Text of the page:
Supreme Court rejects challenges to gun silencer law

The Supreme Court on Monday rejected a pair of cases challenging a federal law requiring the registration of gun silencers.

The justices, in an unsigned order, said they won’t take up the cases of two men who challenged the National Firearms Act of 1934 after they were convicted for failing to register their gun silencers.

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The two Kansas men — Shane Cox and Jeremy Kettler — had separately appealed their convictions to the justices and asked the court to consider if the gun silencers are protected under the Second Amendment.

The 10th Circuit Court of Appeals had upheld both of their convictions last year, and the justices' order leaves them in place.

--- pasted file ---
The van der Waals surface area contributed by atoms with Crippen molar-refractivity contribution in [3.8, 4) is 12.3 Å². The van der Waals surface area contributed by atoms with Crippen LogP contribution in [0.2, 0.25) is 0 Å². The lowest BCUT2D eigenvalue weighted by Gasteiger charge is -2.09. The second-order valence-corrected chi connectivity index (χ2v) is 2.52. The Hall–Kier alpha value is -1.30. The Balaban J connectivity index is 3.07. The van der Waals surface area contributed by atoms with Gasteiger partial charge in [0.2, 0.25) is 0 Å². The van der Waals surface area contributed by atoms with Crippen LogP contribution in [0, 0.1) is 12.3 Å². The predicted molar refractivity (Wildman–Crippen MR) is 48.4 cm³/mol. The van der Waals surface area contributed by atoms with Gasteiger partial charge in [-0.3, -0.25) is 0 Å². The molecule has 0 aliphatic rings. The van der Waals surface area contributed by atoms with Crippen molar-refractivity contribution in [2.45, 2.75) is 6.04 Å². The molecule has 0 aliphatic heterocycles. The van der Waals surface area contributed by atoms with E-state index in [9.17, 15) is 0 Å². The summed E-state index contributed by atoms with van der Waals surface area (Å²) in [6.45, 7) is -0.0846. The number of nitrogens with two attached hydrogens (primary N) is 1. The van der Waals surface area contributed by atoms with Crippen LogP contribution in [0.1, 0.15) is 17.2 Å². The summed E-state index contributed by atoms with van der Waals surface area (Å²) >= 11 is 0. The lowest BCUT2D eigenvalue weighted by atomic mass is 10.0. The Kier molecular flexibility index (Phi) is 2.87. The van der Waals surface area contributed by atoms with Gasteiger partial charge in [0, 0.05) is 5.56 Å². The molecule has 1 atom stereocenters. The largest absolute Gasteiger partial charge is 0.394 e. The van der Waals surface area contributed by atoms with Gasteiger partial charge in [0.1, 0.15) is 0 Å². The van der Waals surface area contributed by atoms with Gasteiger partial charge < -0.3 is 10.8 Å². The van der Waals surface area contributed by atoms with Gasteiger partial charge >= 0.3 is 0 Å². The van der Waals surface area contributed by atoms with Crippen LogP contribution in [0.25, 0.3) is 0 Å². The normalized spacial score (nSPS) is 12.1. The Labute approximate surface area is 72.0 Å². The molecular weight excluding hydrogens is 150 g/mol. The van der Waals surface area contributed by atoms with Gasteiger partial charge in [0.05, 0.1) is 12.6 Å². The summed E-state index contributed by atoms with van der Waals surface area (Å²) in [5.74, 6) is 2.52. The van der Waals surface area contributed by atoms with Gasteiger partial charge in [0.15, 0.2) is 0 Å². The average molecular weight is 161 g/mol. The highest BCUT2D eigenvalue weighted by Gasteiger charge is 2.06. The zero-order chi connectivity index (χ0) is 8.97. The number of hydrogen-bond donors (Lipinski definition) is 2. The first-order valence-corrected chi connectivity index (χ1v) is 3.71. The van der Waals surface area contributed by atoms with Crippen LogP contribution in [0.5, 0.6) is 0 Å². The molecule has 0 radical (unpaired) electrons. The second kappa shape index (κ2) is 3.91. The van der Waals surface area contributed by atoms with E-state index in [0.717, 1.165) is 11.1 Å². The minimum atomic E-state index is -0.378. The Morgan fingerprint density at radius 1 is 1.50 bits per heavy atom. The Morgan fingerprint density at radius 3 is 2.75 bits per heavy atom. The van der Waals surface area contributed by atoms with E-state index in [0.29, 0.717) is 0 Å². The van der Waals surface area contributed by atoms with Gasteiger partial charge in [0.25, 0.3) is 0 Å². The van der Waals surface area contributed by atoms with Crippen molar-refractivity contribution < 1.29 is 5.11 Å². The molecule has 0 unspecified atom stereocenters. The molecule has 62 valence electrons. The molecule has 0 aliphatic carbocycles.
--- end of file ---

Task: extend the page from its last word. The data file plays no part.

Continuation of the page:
Monday's order also means the high court is skipping out on a chance to rule on the scope of gun laws and protections: The federal law being challenged also requires the registration of some firearms.

President TrumpDonald John TrumpGiuliani says he is unaware of reported federal investigation Louisiana's Democratic governor forced into runoff Lawmakers focus their ire on NBA, not China MORE earlier this month also indicated that he would be open to banning silencers for firearms.

This decision comes shortly after the mass shooting in Virginia Beach that left 12 people dead. The gunman in that shooting used a gun with a silencer.